How do marine sediments affect oxygen and nutrient levels in the water?
The search goes on for a set of definitions and thresholds to represent low-oxygen concentrations that threaten various aquatic creatures. Over the years, ecologists have relocated, reshaped and revised the word “hypoxia” to describe these conditions. In part four of our series "Oxygen for life" we look at how scientists determine whether oxygen levels are low enough to be considered harmful to sea life.
Scientists are reporting a decline in oxygen-rich waters throughout the world. Causes for the decline vary from place to place but may involve climate change and increasing discharges of tainted water. In Puget Sound, low oxygen levels can occur naturally or due to eutrophication from human-caused pollution. In this five-part series, we describe the critical nature of oxygen to Puget Sound sea life. Scientists are finding that changes in oxygen levels can lead to physiological adjustments, shifts in predator-prey relationships and other repercussions throughout the food web.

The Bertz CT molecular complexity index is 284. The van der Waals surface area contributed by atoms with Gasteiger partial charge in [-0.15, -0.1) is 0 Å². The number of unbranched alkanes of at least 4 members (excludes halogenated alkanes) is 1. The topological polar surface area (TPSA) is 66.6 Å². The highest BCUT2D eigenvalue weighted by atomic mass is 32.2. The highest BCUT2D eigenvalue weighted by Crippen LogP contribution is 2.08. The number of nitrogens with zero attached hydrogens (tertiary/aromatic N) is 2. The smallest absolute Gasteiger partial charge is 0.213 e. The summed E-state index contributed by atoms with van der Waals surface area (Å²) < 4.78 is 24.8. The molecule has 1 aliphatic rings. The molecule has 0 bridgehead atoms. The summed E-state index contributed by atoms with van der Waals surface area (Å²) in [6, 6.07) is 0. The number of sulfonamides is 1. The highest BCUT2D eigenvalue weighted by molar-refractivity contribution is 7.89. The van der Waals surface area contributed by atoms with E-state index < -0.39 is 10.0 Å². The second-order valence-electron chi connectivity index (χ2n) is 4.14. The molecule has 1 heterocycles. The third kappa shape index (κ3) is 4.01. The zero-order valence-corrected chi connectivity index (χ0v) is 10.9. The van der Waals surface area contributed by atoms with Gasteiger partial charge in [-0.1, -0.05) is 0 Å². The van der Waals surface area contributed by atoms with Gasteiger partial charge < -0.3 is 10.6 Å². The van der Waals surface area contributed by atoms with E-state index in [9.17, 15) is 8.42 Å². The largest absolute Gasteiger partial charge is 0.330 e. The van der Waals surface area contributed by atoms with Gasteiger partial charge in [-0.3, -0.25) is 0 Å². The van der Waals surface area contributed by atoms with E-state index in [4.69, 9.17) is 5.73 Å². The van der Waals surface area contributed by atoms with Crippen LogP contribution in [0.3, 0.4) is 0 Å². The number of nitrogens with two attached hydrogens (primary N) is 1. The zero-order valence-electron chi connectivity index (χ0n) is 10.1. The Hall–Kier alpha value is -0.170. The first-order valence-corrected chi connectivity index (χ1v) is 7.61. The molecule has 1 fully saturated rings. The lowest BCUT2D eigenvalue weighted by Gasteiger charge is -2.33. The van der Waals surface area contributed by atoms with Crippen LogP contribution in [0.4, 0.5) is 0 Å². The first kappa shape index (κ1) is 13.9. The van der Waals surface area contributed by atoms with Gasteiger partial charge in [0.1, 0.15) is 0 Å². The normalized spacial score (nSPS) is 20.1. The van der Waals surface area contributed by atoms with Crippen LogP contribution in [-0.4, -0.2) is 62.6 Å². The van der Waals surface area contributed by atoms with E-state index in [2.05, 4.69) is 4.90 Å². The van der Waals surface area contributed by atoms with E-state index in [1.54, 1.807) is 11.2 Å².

As observed in Hood Canal, low-oxygen conditions can upend the lives of Dungeness crabs trying to stay alive. Levels of dissolved oxygen can alter predator-prey relationships for a multitude of species, affecting populations throughout the food web. Part two of our series "Oxygen for life" examines a crab case study.
In time, lower dissolved oxygen worsened by climate change could increase the abundance of rare species in Puget Sound while putting populations of more common species into a tailspin. Part three of our series "Oxygen for life" looks at how warmer waters will gradually make it harder for many sea creatures to breathe.
The Washington State Department of Ecology has reached one hundred Eyes Over Puget Sound reports. Since 2011, Ecology has provided aerial observations and documented visible features at the surface of Puget Sound from a floatplane. This unique perspective from the air featured Puget Sound's natural beauty, its oceanographic complexity, and its ecological treasures. It also raised awareness of the challenges that the water body is facing today. Our image-rich documentation of known eutrophication indicators ranges from algal and Noctiluca blooms to macroalgae, jellyfish, and human stressors. It provides a visually captivating time-capsule of issues facing Puget Sound. The report is rich in educational and outreach material, inspired numerous news reports, and drew academic and public attention during the period of marine heat wave of the north Pacific, The Blob.